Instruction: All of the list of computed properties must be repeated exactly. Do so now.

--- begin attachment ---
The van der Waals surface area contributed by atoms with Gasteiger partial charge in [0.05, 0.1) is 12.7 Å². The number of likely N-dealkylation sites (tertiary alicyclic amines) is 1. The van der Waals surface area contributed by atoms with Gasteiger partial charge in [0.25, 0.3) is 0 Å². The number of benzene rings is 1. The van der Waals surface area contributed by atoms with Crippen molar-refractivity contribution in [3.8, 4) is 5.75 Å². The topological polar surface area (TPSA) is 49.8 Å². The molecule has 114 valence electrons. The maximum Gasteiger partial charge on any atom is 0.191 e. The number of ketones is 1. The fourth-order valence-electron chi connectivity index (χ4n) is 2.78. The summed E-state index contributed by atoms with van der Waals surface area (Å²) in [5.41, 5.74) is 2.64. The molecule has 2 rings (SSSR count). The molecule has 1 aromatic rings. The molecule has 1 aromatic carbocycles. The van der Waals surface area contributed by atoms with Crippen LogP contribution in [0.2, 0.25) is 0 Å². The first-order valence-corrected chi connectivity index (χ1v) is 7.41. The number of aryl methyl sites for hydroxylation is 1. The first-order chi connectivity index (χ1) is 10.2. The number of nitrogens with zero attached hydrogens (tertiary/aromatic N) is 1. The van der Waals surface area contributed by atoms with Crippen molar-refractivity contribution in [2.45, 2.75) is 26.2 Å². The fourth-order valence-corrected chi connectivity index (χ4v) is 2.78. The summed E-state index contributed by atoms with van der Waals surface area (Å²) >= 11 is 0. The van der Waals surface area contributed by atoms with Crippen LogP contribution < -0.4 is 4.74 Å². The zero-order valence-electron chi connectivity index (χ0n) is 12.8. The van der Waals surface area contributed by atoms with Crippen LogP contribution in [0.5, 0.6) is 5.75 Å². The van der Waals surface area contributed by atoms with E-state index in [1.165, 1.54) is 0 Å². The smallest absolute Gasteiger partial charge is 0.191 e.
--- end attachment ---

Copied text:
The van der Waals surface area contributed by atoms with Gasteiger partial charge in [0.05, 0.1) is 12.7 Å². The number of likely N-dealkylation sites (tertiary alicyclic amines) is 1. The van der Waals surface area contributed by atoms with Gasteiger partial charge in [0.25, 0.3) is 0 Å². The number of benzene rings is 1. The van der Waals surface area contributed by atoms with Crippen molar-refractivity contribution in [3.8, 4) is 5.75 Å². The topological polar surface area (TPSA) is 49.8 Å². The molecule has 114 valence electrons. The maximum Gasteiger partial charge on any atom is 0.191 e. The number of ketones is 1. The fourth-order valence-electron chi connectivity index (χ4n) is 2.78. The summed E-state index contributed by atoms with van der Waals surface area (Å²) in [5.41, 5.74) is 2.64. The molecule has 2 rings (SSSR count). The molecule has 1 aromatic rings. The molecule has 1 aromatic carbocycles. The van der Waals surface area contributed by atoms with Crippen LogP contribution in [0.2, 0.25) is 0 Å². The first-order valence-corrected chi connectivity index (χ1v) is 7.41. The number of aryl methyl sites for hydroxylation is 1. The first-order chi connectivity index (χ1) is 10.2. The number of nitrogens with zero attached hydrogens (tertiary/aromatic N) is 1. The van der Waals surface area contributed by atoms with Crippen molar-refractivity contribution in [2.45, 2.75) is 26.2 Å². The fourth-order valence-corrected chi connectivity index (χ4v) is 2.78. The summed E-state index contributed by atoms with van der Waals surface area (Å²) >= 11 is 0. The van der Waals surface area contributed by atoms with Crippen LogP contribution < -0.4 is 4.74 Å². The zero-order valence-electron chi connectivity index (χ0n) is 12.8. The van der Waals surface area contributed by atoms with Crippen LogP contribution in [0.5, 0.6) is 5.75 Å². The van der Waals surface area contributed by atoms with E-state index in [1.165, 1.54) is 0 Å². The smallest absolute Gasteiger partial charge is 0.191 e.